As legislators on Capitol Hill prepare to address the surprise billing issues that are affecting millions of patients across the country, the American College of Emergency Physicians (ACEP) today released a framework of proposed solutions to protect emergency patients.
"By oath and by law, emergency physicians will treat any patient, regardless of their ability to pay," said Vidor Friedman, MD, FACEP, president of ACEP. "In fact, that federal law, the Emergency Medicine Treatment and Labor Act (EMTALA) actually forbids emergency care providers from discussing with the patient any potential costs of care or details of their particular insurance coverage until they are screened and stabilized.
Patients can't choose where and when they will need emergency care and they should not be punished financially for having emergencies."
Dr. Friedman adds that with this framework of proposed solutions, we are ensuring that patients are truly taken out of the middle of billing issues that can frequently arise around insurance coverage of emergency care.
ACEP's proposed solutions include:
Prohibit balance billing — When a patient receives out-of-network emergency care, the provider will make no demand for payment from the patient.
Streamline the process to ensure patients only have a single point of contact for emergency medical billing and payment — Under ACEP's proposal, insurers will directly pay any coinsurance, copay, and deductible for emergency care to the provider, and can then collect back these amounts from the patient. This will put an end to patients receiving and having to reconcile the multiple, confusing bills and explanation of benefits that result from the many providers who often need to be involved in a single emergency episode.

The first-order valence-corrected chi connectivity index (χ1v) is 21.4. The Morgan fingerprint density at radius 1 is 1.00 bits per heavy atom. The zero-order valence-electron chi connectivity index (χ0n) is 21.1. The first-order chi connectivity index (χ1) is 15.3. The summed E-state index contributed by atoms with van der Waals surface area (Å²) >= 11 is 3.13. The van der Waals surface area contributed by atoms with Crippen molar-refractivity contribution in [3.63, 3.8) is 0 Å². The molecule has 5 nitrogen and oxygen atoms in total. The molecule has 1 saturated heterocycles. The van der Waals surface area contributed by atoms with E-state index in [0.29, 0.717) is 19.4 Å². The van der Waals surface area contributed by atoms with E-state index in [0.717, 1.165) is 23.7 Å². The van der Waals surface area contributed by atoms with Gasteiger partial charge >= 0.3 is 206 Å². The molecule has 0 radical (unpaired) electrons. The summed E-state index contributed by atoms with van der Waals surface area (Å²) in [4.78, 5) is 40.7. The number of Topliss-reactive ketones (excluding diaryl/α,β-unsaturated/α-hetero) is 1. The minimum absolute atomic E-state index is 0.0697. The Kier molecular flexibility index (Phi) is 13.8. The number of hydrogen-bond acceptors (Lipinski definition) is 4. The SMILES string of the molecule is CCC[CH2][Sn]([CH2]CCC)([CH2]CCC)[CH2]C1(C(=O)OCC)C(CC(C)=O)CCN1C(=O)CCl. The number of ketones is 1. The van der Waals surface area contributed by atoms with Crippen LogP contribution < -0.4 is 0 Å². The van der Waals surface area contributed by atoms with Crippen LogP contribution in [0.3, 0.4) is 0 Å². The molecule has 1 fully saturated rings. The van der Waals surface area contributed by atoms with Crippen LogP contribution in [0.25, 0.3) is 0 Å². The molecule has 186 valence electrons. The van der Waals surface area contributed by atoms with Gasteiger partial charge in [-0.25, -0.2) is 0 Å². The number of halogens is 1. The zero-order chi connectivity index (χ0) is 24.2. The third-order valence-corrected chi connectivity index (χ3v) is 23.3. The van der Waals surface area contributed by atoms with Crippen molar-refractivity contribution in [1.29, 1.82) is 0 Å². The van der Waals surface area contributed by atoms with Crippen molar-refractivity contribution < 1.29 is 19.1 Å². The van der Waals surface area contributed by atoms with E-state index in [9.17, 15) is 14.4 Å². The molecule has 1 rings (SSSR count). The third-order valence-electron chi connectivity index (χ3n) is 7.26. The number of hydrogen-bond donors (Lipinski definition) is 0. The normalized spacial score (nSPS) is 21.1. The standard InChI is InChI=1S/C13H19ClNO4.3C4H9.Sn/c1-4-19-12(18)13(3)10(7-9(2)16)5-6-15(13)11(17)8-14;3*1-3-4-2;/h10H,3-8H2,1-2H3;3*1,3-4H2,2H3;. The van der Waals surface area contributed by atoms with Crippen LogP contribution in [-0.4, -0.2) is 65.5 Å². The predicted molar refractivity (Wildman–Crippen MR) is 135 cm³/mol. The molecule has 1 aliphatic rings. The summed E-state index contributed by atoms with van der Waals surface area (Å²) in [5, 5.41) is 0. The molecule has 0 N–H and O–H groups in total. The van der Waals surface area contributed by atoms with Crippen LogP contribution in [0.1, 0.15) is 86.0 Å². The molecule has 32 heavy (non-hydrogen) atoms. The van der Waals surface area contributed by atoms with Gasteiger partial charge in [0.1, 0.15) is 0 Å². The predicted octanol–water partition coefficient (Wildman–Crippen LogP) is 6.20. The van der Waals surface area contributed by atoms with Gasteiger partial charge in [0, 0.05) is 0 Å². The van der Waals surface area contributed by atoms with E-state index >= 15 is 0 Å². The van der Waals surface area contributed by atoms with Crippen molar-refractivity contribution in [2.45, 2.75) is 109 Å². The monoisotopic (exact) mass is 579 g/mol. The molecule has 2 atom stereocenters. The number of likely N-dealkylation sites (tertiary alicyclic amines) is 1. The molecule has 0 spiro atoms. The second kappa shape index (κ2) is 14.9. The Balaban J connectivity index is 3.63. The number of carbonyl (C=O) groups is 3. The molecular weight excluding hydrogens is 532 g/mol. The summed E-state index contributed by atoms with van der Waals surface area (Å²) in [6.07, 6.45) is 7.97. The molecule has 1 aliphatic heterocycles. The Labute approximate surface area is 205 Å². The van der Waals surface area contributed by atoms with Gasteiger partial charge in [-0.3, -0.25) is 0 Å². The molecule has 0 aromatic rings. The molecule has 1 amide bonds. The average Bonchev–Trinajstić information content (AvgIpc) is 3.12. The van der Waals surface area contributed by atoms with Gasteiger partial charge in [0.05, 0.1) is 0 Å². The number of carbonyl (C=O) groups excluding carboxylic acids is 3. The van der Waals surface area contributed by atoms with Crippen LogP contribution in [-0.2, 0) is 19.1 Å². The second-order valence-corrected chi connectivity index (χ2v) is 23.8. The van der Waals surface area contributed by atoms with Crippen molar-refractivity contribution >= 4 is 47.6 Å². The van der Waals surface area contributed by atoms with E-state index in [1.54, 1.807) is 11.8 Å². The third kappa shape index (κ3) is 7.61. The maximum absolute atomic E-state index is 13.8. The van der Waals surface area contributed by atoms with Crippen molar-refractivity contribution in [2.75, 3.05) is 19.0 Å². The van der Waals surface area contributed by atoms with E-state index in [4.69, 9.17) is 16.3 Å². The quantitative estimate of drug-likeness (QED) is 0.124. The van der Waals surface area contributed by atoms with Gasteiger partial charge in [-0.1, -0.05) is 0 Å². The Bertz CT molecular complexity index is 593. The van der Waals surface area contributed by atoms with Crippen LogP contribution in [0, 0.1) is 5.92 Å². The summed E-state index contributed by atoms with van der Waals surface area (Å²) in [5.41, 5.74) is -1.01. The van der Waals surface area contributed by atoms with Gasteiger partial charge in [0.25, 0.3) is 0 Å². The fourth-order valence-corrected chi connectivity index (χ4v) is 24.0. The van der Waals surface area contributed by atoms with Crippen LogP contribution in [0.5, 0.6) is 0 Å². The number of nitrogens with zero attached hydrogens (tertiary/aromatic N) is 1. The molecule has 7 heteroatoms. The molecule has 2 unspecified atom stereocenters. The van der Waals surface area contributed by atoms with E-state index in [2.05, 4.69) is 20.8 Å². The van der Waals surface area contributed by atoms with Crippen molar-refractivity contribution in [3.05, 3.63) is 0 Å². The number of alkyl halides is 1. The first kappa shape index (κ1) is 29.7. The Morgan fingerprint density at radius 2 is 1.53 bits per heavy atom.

Ensure the patient responsibility portion for out-of-network emergency care is no higher than it would be in-network — When facing an emergency, patients or their family members don't have time to try and figure out where their care will be in-network, so they shouldn't be punished financially for being unable to do so. Under current law, while copays and coinsurance must be the same for emergency patients whether they are in- or out-of-network, deductibles can be much higher—often double! We think that needs to change.
Require insurers to more clearly convey beneficiary plan details — This would include printing the deductible on each insurance card. While a simple step, it can help patients understand the limits of their insurance coverage and reduce the surprise when they later get a bill.
Require insurers to more clearly explain their rights related to emergency care — Policyholders deserve to have this in plain, easy-to-understand clear language.
Take the Patient Out of Insurer-Provider Billing Disputes — ACEP wants to prevent provider/insurer billing disputes. To expedite and simplify this process, ACEP is calling for the creation of an arbitration process to settle network issues.
For more specific information on these proposals, please click here.
ACEP is the national medical specialty society representing emergency medicine. ACEP is committed to advancing emergency care through continuing education, research and public education. Headquartered in Dallas, Texas, ACEP has 53 chapters representing each state, as well as Puerto Rico and the District of Columbia. A Government Services Chapter represents emergency physicians employed by military branches and other government agencies.
SOURCE American College of Emergency Physicians (ACEP)